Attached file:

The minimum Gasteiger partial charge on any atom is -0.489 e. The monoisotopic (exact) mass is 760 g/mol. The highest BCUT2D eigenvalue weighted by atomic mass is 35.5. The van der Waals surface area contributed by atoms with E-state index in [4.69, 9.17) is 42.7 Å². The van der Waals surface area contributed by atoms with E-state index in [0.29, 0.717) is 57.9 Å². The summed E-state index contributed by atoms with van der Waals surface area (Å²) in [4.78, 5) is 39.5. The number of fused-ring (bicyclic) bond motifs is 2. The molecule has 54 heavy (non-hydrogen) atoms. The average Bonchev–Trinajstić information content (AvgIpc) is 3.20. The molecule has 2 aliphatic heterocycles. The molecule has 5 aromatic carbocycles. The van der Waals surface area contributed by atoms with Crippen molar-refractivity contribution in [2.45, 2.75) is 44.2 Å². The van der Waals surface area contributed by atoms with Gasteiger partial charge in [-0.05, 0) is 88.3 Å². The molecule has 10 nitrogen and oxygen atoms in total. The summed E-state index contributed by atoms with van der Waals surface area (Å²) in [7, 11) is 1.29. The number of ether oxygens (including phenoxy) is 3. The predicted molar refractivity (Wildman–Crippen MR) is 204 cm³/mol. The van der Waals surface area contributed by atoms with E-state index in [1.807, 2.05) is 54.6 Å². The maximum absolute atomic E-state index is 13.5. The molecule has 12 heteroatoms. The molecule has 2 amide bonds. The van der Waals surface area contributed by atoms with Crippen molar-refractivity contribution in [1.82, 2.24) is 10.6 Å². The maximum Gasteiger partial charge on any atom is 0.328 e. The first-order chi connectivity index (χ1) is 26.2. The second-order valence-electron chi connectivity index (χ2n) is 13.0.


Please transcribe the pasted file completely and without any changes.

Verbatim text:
The minimum Gasteiger partial charge on any atom is -0.489 e. The monoisotopic (exact) mass is 760 g/mol. The highest BCUT2D eigenvalue weighted by atomic mass is 35.5. The van der Waals surface area contributed by atoms with E-state index in [4.69, 9.17) is 42.7 Å². The van der Waals surface area contributed by atoms with E-state index in [0.29, 0.717) is 57.9 Å². The summed E-state index contributed by atoms with van der Waals surface area (Å²) in [4.78, 5) is 39.5. The number of fused-ring (bicyclic) bond motifs is 2. The molecule has 54 heavy (non-hydrogen) atoms. The average Bonchev–Trinajstić information content (AvgIpc) is 3.20. The molecule has 2 aliphatic heterocycles. The molecule has 5 aromatic carbocycles. The van der Waals surface area contributed by atoms with Crippen molar-refractivity contribution in [2.45, 2.75) is 44.2 Å². The van der Waals surface area contributed by atoms with Gasteiger partial charge in [-0.05, 0) is 88.3 Å². The molecule has 10 nitrogen and oxygen atoms in total. The summed E-state index contributed by atoms with van der Waals surface area (Å²) in [7, 11) is 1.29. The number of ether oxygens (including phenoxy) is 3. The predicted molar refractivity (Wildman–Crippen MR) is 204 cm³/mol. The van der Waals surface area contributed by atoms with E-state index in [1.807, 2.05) is 54.6 Å². The maximum absolute atomic E-state index is 13.5. The molecule has 12 heteroatoms. The molecule has 2 amide bonds. The van der Waals surface area contributed by atoms with Crippen molar-refractivity contribution in [1.82, 2.24) is 10.6 Å². The maximum Gasteiger partial charge on any atom is 0.328 e. The first-order chi connectivity index (χ1) is 26.2. The second-order valence-electron chi connectivity index (χ2n) is 13.0.